Whether we love this metaphysical elegy or hate this trip bloated new-age, we can only salute the cinematographic ambition of Terrence Malick: to tackle head-on the link between the intimate and the universal. The filmmaker of nature and grace pushes his art to the limit. Prophetic in his best sequences, Malick reveals the invisible with his camera, well helped by the accuracy of Brad Pitt and Jessica Chastain, the photography of Emmanuel Lubezki and the support of the great classical composers.

4. Apocalypse now by Francis Ford Coppola (1979)

An extraordinary film, an extraordinary festival. For its 1979 edition, it was the novelist Françoise Sagan who chaired the Cannes jury. Apocalypse Now, Francis Ford Coppola’s opus on the Vietnamese conflict, is the heavyweight of the selection. The result of nightmarish filming, with hazards that have become mythical, this monument of cinema stands alone in the gallery of works dedicated to this war. Epic and psychedelic, elegiac and brutal, superbly photographed by Vittorio Storaro, Apocalypse Now is one of those films whose equivalents have been hard to find over the past twenty years. Since its initial release, moreover, Coppola himself hasn’t aroused greater excitement than when he unveiled new versions of it (the Final Cut being superior to Redux).
Except that in 1979, the director of Godfather and Godfather IIalready holder of a Palme d’Or for secret talk, became megalomaniac. His whims of a New Hollywood star pollute the organization of the festival: private plane, yacht 45 meters long for accommodation, suites at the Carlton for the family and those around him… The director, Gilles Jacob, gives in to everything. He knows how much the popularity of Apocalypse Now feeds the visibility of the event. Sagan, she remains unmoved. Not very fond of Coppola’s fresco, the president of the jury wants the prize to go to Volker Schlöndorff for The drum. At the end of not very rosy negotiations (and proscribed since), the two films were finally awarded.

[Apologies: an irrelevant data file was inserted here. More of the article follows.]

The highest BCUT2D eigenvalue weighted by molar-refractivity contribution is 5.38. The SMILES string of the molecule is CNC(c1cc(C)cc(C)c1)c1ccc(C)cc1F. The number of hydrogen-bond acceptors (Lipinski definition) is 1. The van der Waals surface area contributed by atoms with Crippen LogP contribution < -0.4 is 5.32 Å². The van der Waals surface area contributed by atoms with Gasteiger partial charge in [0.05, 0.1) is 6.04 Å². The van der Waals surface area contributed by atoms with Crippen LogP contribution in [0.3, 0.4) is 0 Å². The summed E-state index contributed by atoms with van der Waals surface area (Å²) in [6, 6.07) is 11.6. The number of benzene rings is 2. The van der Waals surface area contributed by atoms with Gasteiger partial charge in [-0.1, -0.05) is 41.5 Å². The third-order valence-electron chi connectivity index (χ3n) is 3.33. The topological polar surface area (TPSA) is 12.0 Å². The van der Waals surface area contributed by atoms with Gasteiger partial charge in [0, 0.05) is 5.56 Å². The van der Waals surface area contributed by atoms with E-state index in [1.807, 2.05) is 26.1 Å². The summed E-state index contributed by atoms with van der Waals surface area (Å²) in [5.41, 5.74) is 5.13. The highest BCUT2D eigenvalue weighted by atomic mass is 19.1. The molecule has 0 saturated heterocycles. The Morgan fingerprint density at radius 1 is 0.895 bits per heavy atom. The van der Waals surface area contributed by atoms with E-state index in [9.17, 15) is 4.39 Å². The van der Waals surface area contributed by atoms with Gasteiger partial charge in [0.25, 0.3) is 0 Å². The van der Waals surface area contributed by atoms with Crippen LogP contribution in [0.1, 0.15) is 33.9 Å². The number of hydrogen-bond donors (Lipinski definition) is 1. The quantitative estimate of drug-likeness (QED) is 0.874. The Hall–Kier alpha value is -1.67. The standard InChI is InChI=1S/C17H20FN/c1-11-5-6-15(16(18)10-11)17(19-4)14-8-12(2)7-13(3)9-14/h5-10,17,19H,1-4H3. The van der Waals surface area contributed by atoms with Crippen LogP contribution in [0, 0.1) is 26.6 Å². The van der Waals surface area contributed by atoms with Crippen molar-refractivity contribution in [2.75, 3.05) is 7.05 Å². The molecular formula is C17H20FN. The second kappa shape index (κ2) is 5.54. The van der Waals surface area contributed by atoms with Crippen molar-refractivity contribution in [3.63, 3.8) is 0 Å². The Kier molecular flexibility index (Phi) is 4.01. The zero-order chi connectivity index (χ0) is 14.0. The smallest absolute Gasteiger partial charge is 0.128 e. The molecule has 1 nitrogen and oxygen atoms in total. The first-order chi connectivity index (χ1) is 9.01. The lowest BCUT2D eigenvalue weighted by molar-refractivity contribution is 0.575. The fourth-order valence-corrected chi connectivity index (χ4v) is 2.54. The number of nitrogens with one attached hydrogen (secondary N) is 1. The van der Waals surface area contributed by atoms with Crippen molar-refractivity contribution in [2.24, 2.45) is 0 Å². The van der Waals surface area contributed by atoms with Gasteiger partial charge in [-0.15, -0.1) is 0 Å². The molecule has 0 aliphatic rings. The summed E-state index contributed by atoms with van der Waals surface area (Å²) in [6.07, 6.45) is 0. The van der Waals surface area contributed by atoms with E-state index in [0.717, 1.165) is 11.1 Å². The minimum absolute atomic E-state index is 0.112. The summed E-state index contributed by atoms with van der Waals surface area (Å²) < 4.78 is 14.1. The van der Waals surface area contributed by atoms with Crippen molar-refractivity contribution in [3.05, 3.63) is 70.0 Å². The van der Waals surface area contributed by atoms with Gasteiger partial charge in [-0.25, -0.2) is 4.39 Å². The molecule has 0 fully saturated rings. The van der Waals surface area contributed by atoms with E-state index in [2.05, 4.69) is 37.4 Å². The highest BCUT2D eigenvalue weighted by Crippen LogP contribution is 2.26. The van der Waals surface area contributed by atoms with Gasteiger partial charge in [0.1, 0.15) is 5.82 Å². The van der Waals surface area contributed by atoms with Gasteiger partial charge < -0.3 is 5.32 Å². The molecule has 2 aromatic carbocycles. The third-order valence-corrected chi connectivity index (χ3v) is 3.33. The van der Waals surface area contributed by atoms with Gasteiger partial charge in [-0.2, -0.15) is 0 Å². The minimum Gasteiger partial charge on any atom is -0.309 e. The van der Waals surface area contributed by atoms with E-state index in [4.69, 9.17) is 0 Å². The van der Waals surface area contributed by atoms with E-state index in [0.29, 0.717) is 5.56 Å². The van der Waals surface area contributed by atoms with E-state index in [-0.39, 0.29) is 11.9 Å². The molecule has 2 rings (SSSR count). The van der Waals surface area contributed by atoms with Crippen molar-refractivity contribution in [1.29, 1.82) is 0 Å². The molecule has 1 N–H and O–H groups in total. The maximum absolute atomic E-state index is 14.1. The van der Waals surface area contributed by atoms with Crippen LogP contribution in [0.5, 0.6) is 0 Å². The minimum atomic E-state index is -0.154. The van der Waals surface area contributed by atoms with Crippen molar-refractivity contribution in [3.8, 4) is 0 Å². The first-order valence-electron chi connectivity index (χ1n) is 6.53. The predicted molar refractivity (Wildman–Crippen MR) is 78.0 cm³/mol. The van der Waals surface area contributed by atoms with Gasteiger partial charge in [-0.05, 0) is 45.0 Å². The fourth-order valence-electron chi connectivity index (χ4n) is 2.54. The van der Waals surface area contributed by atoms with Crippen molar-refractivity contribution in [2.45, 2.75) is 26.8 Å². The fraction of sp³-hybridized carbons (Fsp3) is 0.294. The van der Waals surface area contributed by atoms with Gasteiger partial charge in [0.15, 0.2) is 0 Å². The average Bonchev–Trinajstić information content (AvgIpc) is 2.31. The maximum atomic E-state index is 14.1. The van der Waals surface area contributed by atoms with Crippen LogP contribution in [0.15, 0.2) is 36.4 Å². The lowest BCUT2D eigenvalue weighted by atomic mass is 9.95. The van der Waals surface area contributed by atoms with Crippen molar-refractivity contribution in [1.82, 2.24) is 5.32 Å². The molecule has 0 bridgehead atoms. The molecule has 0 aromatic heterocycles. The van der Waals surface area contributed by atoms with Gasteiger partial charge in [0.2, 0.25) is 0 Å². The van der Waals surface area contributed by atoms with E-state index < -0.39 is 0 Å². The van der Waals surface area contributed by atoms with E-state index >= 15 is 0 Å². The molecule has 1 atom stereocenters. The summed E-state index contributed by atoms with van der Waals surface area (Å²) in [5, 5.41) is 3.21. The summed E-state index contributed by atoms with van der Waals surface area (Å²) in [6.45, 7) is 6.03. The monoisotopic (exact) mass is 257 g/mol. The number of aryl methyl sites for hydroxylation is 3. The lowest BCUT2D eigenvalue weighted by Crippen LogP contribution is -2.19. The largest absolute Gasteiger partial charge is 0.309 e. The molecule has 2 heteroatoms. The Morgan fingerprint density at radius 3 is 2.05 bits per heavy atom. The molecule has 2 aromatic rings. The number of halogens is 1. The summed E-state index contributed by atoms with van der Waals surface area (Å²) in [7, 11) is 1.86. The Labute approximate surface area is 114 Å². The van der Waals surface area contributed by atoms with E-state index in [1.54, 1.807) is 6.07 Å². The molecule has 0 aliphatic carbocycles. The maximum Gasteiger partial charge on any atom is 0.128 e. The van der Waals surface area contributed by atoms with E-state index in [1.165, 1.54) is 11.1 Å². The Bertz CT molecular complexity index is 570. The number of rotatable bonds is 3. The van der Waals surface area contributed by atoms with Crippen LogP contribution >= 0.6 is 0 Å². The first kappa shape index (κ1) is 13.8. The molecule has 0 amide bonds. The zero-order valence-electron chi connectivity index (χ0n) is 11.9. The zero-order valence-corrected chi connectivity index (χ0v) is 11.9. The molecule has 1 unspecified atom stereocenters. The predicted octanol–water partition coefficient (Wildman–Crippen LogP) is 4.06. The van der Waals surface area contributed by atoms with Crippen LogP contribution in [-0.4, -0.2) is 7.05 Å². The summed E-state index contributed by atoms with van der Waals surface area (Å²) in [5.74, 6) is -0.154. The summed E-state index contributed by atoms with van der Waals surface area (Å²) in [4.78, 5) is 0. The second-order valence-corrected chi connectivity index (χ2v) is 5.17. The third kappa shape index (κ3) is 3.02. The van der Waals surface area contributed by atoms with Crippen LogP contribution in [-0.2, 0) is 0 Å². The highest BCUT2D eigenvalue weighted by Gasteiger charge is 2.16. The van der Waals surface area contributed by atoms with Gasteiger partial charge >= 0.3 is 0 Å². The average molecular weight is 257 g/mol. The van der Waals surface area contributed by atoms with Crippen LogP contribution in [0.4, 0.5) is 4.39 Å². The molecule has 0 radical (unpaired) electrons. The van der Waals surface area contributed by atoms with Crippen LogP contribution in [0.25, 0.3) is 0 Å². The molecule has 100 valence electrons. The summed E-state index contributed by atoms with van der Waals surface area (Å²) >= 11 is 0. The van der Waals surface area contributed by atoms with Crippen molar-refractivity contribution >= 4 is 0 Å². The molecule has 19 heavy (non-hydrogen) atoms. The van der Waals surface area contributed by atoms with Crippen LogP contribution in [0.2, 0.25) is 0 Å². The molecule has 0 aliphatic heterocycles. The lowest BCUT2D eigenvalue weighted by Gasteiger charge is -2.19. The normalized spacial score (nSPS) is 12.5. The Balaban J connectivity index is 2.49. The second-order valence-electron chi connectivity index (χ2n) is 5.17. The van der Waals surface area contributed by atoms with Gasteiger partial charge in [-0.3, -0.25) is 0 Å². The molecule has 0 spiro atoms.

3. The wages of fear by Henri-Georges Clouzot (1963)

Living with a Damocles sword above your head is much more intense when it takes the form of 400 kilos of nitroglycerine. The liquid, used to put out an oil well fire, has to be transported by truck from point A to point B over bumpy roads and could explode at any time. The drivers, including Mario (Yves Montand) and Jo (Charles Vanel) therefore live on borrowed time. Clouzot brilliantly mixes existential thriller and social satire. Special mention for Sorcererthe excellent remake of William Friedkin.

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2. Pulp Fictionby Quentin Tarantino (1994)

The best of Tarantino, of course: everything is enjoyable in this filmed comic strip, a dark tale where stories of gangsters, revenge and missteps are intertwined. What connects the characters above all is their terrible propensity to get themselves in dirty trouble, from fast-food robbers with nickel-plated feet, to the killer who is a little too attracted to his boss’s wife, to the boxer who refuses to respect the rigged market. Constantly surprising screenplay, slick direction, ultra-charismatic characters, lighting cast… We still can’t get enough of it.

1. Parasiteby Bong Joon Ho (2019)

A historic faultless. That’s what he did Parasite from spring 2019 to winter 2020, between its reception of the Cannes Palme and its triumph at the Oscars, which made it the first non-English language film to win Hollywood’s supreme trophy. Like most great Korean films, of which it is, Parasite is at the confluence of several genres. Is it a ruthless satire on class society in Seoul? A situation comedy about greed? A family drama? A claustrophobic thriller? A Ocean’s Eleven chamber music version? The brilliant Bong Joon-ho balances all these plates without breaking a single one. The exhilaration one feels when watching Parasite is a rarity in cinema. No need to be a fan of confidential works distributed in art galleries and essays. The dialogues and the play of the actors make it possible to identify, in one way or another, with each member of the two families which are at the heart of Parasite, despite their eccentricities. Even the decor, this luxurious and soulless residence, built from scratch for the film, becomes a character in its own right. The Palme awarded to Bong is the well-deserved reward for a director who is generous with his audience.

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Cannes Film Festival: the 10 best Palmes d’Or according to “Marianne”